The franchise agreement as the cause of tensions between the franchisor and franchisee: has the consumer protection act resolved the tensions?
Author Lynn Biggs
Affiliations: Senior Lecturer, Mercantile Law Department, Nelson Mandela University, BCom LLB (UPE) LLM (NMMU) LLD (NMMU).
Source: South African Mercantile Law Journal, Volume 31 Issue 2, 2019, p. 163 – 200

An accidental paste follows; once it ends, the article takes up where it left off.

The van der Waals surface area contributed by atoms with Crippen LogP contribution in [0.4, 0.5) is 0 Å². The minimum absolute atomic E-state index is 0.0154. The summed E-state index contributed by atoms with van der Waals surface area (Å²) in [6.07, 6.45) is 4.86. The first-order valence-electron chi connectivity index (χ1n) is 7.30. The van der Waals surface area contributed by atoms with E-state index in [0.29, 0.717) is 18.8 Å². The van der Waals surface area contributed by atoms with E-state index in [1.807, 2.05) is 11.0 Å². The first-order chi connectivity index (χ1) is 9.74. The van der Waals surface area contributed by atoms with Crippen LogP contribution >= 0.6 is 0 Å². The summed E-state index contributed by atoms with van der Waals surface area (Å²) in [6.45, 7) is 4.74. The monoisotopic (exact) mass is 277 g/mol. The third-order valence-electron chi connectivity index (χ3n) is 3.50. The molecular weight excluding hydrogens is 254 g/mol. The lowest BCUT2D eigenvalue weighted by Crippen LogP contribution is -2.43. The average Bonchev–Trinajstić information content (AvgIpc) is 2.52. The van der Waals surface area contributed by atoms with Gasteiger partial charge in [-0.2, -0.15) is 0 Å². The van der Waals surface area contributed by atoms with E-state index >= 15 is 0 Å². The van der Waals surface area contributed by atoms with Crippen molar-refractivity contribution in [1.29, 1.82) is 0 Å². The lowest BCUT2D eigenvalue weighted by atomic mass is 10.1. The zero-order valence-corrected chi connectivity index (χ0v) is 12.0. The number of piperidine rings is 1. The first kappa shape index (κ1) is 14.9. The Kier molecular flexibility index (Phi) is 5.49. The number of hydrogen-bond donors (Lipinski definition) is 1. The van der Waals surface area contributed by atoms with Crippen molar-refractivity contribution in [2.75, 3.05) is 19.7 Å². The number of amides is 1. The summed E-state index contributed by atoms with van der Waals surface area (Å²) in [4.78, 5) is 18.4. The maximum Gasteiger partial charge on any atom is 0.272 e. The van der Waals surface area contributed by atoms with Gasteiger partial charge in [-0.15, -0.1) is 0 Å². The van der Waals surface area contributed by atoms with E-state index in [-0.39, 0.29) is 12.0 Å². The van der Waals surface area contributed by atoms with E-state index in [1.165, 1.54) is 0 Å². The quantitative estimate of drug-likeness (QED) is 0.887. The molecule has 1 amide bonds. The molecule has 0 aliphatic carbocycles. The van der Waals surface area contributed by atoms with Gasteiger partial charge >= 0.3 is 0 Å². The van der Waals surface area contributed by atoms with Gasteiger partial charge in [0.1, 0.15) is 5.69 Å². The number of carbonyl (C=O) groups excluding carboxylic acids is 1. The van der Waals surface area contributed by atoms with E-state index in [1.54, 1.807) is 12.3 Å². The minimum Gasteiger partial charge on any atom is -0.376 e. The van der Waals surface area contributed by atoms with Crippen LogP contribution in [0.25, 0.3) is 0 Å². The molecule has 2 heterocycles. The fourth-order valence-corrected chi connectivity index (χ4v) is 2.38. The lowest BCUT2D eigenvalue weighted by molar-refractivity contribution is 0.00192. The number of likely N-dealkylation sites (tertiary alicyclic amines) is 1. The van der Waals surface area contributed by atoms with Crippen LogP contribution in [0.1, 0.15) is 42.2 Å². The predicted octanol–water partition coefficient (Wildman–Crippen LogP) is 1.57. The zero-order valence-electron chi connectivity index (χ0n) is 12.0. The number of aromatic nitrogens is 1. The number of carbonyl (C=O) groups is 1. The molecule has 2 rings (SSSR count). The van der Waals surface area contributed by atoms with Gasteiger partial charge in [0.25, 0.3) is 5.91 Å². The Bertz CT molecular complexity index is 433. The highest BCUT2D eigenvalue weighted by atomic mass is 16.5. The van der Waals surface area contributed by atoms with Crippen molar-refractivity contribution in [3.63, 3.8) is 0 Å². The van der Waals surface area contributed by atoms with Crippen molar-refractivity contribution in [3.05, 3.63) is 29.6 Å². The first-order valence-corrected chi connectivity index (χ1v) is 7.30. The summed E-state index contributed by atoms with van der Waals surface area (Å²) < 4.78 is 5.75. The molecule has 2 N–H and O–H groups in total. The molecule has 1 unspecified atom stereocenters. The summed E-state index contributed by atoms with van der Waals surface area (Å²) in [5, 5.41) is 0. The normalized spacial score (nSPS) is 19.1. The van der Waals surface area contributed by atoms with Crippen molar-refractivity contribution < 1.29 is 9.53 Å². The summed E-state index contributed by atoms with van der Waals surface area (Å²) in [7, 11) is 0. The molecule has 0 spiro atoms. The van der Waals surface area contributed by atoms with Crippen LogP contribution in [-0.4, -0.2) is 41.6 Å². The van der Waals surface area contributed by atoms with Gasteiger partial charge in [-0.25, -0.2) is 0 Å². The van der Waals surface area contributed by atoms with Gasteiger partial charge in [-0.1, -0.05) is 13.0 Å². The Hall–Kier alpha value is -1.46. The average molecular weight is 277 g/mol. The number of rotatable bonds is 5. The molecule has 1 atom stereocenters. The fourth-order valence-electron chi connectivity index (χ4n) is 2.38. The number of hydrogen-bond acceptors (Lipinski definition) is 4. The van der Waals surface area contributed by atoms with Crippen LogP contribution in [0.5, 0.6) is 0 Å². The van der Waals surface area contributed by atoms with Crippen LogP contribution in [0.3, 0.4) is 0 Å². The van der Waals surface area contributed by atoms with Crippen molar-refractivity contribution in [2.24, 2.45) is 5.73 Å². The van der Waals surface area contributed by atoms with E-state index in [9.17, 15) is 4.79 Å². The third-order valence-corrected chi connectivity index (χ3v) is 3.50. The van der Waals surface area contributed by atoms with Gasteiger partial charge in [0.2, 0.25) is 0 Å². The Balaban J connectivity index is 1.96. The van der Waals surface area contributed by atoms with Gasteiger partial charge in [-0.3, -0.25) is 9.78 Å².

The franchisor and franchisee generally use a franchise agreement to regulate their relationship. Franchise agreements set out the rights and obligations of the franchisor and franchisee. The franchise relationship is, therefore, governed through negotiated contract terms. The terms or clauses contained in franchise agreements may differ depending on the franchise network and the field of commerce within which they operate, but franchise agreements have certain core elements in common and usually contain generic terms or clauses. However, the franchise agreement itself can lead to conflict between the parties, such as that arising from poorly drafted clauses relating to territorial rights, renewal, payment, termination, restraint of trade or confidentiality. The franchise agreement itself is, therefore, limited in its ability to resolve the tensions and smooth the relationship between the parties, and is generally the cause of the tensions. The CPA and the Regulations require franchisors to include certain minimum information in the franchise agreements. This begs the question whether the CPA and the Regulations have made inroads into alleviating the tensions and areas of conflict resulting from the typical clauses contained in franchise agreements.